With a new Arkansas law going into effect that significantly extends the statute of limitations on child sexual abuse, former Boy Scouts preyed upon by a Scout leader in Hot Springs are speaking up about what happened to them and pursuing new legal options.
Four victims of former Scoutmaster Sam Otts held a press conference Thursday to tell their stories and explain why they’re seeking compensation from the Boy Scouts of America and local councils in Arkansas. Boy Scout officials in Arkansas knew or should have known that Otts was a pedophile, and the adults who learned about the abuse in Hot Springs were wrong to swear the then-young boys to secrecy by invoking the Scout oath, the men said.
William Stevens, Lavell Campbell, William “Skip” Goodrum and Jeff Burfeind are all in their early 50s now. They were 9, 10 and 11 years old when Otts molested them during campouts and other Scout functions. While the men all knew each other in the late 1970s and 1980 when the abuse occurred, none of them realized the others were fellow victims at the time. All of them recall being asked by Scout leaders to vow that they would stay quiet about the abuse and trust the adults to handle it.
His grandmother’s casual question about how his campout went led Goodrum to disclose to her that Otts had suggested he and the other boys all take their clothes off because of the heat. Goodrum’s grandmother’s further questioning revealed Otts touched the boys inappropriately. The Goodrum family reported the abuse to Scout officials, a move that ended Otts’ tenure as scoutmaster. But Goodrum’s parents opted to not file charges to save their then 10-year-old son from the trauma of a trial, and assumed the Boy Scouts would make sure Otts couldn’t abuse again. Goodrum’s family didn’t tell anyone else about the abuse, and the men remember Otts disappearing from Hot Springs mysteriously and without any fanfare. They would all go on to keep the abuse to themselves for decades. Aside from Goodrum, not even their parents knew.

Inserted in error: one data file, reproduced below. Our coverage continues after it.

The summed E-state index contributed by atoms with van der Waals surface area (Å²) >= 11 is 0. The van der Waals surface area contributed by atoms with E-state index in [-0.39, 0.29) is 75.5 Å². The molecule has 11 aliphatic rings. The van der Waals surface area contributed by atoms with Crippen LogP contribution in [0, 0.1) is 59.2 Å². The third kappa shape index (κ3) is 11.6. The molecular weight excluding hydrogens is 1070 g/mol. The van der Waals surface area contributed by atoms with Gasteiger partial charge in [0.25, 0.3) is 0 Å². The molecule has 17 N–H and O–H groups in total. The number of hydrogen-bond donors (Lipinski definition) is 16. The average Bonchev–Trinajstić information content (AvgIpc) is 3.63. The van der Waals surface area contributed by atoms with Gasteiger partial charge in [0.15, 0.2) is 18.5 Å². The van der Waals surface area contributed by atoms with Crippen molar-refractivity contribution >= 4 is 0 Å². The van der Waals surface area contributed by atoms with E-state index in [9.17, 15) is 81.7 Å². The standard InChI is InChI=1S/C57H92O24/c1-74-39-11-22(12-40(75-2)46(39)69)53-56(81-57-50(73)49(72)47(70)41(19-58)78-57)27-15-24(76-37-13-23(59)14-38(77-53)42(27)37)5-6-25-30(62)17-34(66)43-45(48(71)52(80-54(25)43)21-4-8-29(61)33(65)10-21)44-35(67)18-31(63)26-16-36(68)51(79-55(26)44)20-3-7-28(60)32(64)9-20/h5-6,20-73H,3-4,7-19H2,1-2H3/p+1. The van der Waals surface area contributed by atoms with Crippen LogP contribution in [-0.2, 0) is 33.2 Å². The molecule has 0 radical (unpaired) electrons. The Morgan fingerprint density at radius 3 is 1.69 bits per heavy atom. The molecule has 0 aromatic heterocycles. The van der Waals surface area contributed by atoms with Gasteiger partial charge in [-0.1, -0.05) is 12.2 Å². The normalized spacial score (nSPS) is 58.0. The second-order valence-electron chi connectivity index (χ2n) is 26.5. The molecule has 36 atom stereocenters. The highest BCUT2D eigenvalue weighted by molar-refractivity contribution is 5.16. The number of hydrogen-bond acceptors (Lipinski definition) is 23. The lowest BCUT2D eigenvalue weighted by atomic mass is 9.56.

It’s not clear what happened to Otts after he left Hot Springs, although Campbell saw Otts in Little Rock around 1980. If he’s still alive, Otts is in his 90s.